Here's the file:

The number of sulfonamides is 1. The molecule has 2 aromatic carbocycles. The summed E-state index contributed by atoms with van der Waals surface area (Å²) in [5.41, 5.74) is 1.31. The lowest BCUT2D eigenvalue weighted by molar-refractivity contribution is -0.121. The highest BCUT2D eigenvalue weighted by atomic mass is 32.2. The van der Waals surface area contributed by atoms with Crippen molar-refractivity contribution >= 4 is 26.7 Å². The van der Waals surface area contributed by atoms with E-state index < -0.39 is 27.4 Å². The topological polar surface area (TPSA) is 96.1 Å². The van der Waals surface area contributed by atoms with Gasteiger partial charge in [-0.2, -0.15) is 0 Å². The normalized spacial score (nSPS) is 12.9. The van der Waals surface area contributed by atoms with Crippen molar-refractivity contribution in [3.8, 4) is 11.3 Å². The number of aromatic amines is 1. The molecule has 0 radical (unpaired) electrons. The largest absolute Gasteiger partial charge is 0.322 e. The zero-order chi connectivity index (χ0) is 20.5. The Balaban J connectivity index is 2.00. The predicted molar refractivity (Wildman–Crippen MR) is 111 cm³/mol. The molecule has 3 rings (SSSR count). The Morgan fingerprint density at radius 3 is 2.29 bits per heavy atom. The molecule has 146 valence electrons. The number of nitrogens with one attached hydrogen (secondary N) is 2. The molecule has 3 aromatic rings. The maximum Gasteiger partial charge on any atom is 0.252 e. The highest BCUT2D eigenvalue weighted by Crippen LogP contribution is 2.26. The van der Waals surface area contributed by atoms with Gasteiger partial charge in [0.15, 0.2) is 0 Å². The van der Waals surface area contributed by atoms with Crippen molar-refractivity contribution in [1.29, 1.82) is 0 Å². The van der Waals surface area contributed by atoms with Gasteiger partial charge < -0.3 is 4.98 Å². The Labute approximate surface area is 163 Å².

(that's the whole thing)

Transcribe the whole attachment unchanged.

The number of sulfonamides is 1. The molecule has 2 aromatic carbocycles. The summed E-state index contributed by atoms with van der Waals surface area (Å²) in [5.41, 5.74) is 1.31. The lowest BCUT2D eigenvalue weighted by molar-refractivity contribution is -0.121. The highest BCUT2D eigenvalue weighted by atomic mass is 32.2. The van der Waals surface area contributed by atoms with Crippen molar-refractivity contribution >= 4 is 26.7 Å². The van der Waals surface area contributed by atoms with E-state index < -0.39 is 27.4 Å². The topological polar surface area (TPSA) is 96.1 Å². The van der Waals surface area contributed by atoms with Gasteiger partial charge in [-0.2, -0.15) is 0 Å². The normalized spacial score (nSPS) is 12.9. The van der Waals surface area contributed by atoms with Crippen molar-refractivity contribution in [3.8, 4) is 11.3 Å². The number of aromatic amines is 1. The molecule has 0 radical (unpaired) electrons. The largest absolute Gasteiger partial charge is 0.322 e. The zero-order chi connectivity index (χ0) is 20.5. The Balaban J connectivity index is 2.00. The predicted molar refractivity (Wildman–Crippen MR) is 111 cm³/mol. The molecule has 3 rings (SSSR count). The Morgan fingerprint density at radius 3 is 2.29 bits per heavy atom. The molecule has 146 valence electrons. The number of nitrogens with one attached hydrogen (secondary N) is 2. The molecule has 3 aromatic rings. The maximum Gasteiger partial charge on any atom is 0.252 e. The highest BCUT2D eigenvalue weighted by Crippen LogP contribution is 2.26. The van der Waals surface area contributed by atoms with Gasteiger partial charge in [0.15, 0.2) is 0 Å². The van der Waals surface area contributed by atoms with Crippen molar-refractivity contribution in [1.29, 1.82) is 0 Å². The van der Waals surface area contributed by atoms with Gasteiger partial charge < -0.3 is 4.98 Å². The Labute approximate surface area is 163 Å².